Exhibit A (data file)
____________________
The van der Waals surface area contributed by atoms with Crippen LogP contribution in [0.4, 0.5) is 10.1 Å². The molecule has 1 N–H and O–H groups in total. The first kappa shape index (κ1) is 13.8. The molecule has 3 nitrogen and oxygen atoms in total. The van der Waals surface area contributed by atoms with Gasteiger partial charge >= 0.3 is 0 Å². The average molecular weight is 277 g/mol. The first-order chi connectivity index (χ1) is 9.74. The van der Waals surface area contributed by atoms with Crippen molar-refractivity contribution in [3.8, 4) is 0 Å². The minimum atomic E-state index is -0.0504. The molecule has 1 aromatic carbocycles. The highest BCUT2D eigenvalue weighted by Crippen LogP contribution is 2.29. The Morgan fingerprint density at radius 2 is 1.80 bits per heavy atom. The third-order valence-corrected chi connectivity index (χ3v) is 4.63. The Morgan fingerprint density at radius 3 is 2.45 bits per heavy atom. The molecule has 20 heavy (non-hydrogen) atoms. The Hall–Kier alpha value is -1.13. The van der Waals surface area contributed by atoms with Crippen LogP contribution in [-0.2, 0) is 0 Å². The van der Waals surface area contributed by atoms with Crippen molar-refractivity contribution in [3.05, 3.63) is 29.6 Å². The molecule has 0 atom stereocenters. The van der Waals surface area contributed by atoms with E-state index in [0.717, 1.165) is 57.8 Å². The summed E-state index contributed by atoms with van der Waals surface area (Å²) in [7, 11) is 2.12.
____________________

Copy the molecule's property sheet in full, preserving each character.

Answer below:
The van der Waals surface area contributed by atoms with Crippen LogP contribution in [0.4, 0.5) is 10.1 Å². The molecule has 1 N–H and O–H groups in total. The first kappa shape index (κ1) is 13.8. The molecule has 3 nitrogen and oxygen atoms in total. The van der Waals surface area contributed by atoms with Gasteiger partial charge >= 0.3 is 0 Å². The average molecular weight is 277 g/mol. The first-order chi connectivity index (χ1) is 9.74. The van der Waals surface area contributed by atoms with Crippen molar-refractivity contribution in [3.8, 4) is 0 Å². The minimum atomic E-state index is -0.0504. The molecule has 1 aromatic carbocycles. The highest BCUT2D eigenvalue weighted by Crippen LogP contribution is 2.29. The Morgan fingerprint density at radius 2 is 1.80 bits per heavy atom. The third-order valence-corrected chi connectivity index (χ3v) is 4.63. The Morgan fingerprint density at radius 3 is 2.45 bits per heavy atom. The molecule has 20 heavy (non-hydrogen) atoms. The Hall–Kier alpha value is -1.13. The van der Waals surface area contributed by atoms with Crippen LogP contribution in [-0.2, 0) is 0 Å². The van der Waals surface area contributed by atoms with Crippen molar-refractivity contribution in [3.05, 3.63) is 29.6 Å². The molecule has 0 atom stereocenters. The van der Waals surface area contributed by atoms with E-state index in [0.717, 1.165) is 57.8 Å². The summed E-state index contributed by atoms with van der Waals surface area (Å²) in [7, 11) is 2.12.